Content warning: frequent mentions of war, trauma and post-traumatic stress disorder (PTSD).
Often, a playwright’s first work is a dress rehearsal, lacking in the something they find through practice. The opposite is the case for Walkley-award winning journalist Sally Sara’s Stop Girl. Sara’s intimate lived experience tells the stories of her characters in a way so genuine that their heartache and triumph becomes your own.
Sara spent 2011 reporting for the ABC on the war in Afghanistan, delivering to our childhood television sets the conflict as we understood it. But an untold story of this time, and of journalism generally, is the trauma reporters take on when telling these stories, and which rose to the surface of Sara’s life a few years after coming home.
The PTSD she experienced is the premise of the show. As an audience, we are pulled between sweet moments of laughter and the sound of suicide bombs, in a way that makes each joke create an anxious pit in your stomach for what it might foreshadow. The authenticity of this is a credit to the production team and the videos of Jack Saltmiras. It is often a fine line between a projector adding to the plot and taking away from it, but in Stop Girl the former did not present itself once.
There were moments where characters’ wins felt manufactured in order to keep the audience involved – like a checkbox to make us laugh once every 20 minutes, before throwing us back in the deep end. Throughout the show, however, it became clear that this was an important part of Sara’s representation of PTSD – a perfect way to take us through the rollercoaster of trauma her character was experiencing.
Sheridan Harbridge (Suzie) performed the lead role of this tug-of-war seamlessly. Her character exists in a world separate to those she shares a set with: her body is home in Sydney, but her mind is in Afghanistan – and the characters around her only seem to serve as a reminder of that.
Harbridge is supported by Amber MacMahon (Bec), who acts as a sort of Chelsea-to-Raven side character; the best friend who is there to highlight the extremities of the main character’s emotion. Bec brings forth Suzie’s trauma in the most subtly frustrating and authentic way, representing the kind of feeling you just can’t put words to until someone else does it for you.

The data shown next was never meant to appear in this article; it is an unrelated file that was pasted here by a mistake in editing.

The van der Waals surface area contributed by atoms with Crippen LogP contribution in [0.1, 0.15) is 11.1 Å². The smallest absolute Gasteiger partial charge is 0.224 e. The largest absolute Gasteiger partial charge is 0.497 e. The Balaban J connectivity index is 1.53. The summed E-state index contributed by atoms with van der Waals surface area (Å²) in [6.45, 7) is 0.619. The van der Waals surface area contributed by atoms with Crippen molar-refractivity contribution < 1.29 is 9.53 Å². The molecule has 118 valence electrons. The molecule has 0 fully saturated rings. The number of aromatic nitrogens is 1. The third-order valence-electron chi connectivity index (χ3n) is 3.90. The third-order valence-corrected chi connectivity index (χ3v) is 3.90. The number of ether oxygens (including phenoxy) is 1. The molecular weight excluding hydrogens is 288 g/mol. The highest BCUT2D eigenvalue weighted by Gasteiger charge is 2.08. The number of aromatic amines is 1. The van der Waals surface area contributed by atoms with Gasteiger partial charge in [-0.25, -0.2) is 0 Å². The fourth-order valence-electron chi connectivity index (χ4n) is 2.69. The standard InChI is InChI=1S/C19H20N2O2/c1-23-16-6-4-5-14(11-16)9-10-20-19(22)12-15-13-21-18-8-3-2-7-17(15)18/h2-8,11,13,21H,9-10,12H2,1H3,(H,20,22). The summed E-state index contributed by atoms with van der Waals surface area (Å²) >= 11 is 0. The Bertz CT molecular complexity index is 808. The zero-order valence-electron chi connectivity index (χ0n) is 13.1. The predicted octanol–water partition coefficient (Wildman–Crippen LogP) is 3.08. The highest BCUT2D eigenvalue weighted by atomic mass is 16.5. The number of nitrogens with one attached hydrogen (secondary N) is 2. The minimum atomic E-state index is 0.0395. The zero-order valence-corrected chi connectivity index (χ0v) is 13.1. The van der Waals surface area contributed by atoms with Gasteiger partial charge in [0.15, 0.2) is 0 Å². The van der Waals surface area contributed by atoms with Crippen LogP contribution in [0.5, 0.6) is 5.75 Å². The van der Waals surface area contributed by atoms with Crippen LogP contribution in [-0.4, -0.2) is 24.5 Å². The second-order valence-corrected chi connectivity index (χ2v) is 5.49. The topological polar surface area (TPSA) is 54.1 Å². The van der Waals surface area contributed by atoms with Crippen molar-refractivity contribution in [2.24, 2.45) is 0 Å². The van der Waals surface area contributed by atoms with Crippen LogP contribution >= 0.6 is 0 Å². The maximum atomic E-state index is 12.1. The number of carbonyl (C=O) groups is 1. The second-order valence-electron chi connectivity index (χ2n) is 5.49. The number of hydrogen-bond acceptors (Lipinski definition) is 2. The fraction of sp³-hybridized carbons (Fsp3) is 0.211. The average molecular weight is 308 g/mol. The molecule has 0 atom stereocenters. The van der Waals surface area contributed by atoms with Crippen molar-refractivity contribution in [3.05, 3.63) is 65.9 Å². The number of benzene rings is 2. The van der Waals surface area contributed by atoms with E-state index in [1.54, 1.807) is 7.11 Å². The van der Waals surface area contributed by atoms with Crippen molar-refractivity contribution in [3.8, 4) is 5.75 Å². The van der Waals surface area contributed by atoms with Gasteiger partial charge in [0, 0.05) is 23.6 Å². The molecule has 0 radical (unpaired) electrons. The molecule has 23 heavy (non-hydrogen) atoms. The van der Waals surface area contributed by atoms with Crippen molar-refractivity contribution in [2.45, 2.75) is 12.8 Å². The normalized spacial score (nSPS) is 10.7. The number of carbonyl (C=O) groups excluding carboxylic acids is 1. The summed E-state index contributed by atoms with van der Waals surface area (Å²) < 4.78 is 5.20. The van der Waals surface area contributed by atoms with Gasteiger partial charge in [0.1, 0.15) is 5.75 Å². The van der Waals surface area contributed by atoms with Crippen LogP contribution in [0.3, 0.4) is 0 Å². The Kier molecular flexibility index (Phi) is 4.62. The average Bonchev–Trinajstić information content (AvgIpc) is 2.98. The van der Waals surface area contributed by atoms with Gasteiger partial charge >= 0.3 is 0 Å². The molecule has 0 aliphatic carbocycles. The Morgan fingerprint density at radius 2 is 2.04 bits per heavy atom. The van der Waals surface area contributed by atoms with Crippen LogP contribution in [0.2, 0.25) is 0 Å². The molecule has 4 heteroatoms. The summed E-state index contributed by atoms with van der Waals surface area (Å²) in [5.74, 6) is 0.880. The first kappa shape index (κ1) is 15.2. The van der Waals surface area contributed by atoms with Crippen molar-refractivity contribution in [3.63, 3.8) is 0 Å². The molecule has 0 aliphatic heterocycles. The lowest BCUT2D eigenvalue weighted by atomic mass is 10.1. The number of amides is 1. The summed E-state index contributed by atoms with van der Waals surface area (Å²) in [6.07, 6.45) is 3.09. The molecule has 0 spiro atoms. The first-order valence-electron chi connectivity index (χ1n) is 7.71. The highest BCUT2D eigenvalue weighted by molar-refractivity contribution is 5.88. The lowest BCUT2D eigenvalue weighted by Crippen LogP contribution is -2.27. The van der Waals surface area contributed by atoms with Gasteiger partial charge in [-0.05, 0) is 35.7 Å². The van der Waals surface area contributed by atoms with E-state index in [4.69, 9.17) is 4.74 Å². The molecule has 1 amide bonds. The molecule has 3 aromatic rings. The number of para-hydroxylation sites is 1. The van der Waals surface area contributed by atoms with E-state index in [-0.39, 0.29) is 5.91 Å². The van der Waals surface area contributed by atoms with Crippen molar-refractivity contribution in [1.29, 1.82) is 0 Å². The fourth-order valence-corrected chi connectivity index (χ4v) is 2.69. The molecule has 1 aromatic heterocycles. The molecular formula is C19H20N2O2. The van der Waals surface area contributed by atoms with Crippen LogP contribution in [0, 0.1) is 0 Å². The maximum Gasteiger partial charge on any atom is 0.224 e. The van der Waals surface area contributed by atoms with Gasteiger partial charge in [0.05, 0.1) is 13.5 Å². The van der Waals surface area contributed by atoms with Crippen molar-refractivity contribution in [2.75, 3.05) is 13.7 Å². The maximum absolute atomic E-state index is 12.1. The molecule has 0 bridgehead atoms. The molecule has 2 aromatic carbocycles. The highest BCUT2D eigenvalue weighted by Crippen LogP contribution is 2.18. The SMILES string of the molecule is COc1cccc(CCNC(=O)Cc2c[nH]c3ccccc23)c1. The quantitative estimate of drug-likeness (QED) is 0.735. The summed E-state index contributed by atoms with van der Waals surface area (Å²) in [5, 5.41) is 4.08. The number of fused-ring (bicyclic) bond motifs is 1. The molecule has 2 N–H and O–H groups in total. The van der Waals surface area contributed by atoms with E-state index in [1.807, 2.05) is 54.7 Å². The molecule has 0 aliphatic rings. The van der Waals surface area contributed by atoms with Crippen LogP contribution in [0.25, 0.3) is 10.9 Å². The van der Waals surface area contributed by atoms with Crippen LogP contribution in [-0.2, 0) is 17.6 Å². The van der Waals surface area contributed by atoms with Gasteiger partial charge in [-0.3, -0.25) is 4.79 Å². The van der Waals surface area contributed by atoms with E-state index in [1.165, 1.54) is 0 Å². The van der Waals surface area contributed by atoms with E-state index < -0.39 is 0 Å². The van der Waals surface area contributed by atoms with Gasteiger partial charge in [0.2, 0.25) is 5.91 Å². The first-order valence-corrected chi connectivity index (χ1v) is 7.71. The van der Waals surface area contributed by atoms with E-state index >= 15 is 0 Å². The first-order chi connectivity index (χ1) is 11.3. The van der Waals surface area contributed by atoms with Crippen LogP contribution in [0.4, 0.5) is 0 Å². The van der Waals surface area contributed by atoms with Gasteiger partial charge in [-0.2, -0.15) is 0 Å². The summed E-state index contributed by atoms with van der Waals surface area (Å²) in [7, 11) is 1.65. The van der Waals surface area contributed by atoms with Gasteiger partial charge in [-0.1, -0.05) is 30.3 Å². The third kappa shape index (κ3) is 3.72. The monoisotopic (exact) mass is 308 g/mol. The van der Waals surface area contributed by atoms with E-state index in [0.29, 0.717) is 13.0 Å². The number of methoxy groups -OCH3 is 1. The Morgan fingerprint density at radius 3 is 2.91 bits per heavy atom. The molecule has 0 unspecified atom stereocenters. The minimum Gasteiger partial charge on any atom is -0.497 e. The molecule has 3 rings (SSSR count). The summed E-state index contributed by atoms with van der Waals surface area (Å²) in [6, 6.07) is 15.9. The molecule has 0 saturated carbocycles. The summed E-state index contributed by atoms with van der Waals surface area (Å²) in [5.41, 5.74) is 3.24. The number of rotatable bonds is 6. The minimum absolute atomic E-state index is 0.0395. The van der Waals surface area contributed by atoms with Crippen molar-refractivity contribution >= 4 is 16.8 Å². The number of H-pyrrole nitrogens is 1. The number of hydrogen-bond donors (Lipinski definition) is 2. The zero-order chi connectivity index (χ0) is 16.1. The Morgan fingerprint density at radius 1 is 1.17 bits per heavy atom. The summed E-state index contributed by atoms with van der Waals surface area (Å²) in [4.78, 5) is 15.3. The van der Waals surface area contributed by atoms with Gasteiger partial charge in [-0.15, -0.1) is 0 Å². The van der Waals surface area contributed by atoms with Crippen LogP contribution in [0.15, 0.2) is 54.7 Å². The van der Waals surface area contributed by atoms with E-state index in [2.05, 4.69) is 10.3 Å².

The only mild grievance was a subtle feeling of guilt – why is it that we only listen to these stories of war and bloodshed when they are delivered between neat packages of jokes about dogs in Potts Point? Much of the show felt like an inaccessible in-joke; if you didn’t live in Sydney, watch the ABC, know who has won Walkley’s for the past few years and understand the dynamics of Potts Point, much of it would be lost on you. Like a lot of Australian theatre, television and cinema, it begged the question of who we are telling our stories to.
This feeling was exacerbated by the plot-line of Suzie’s mum (Toni Scanlon), who acts as a voice of middle-class reason, reminding Suzie that life is still hard if you’re not in a warzone. However, this issue was simultaneously mended by Atal (Mansoor Noor), whose frequent role of reminding Suzie of her privilege felt like the reminders were just as much for the audience, too.
Despite the bizarre feeling that comes along with hearing stories involving non-white people at the theatre, a place where the audience is almost always jarringly white, Stop Girl was immaculate and heartbreaking and full of love and life and loss; all those things playwrights dream of making an audience feel.
Stop Girl runs until 25 April at Belvoir St Theatre.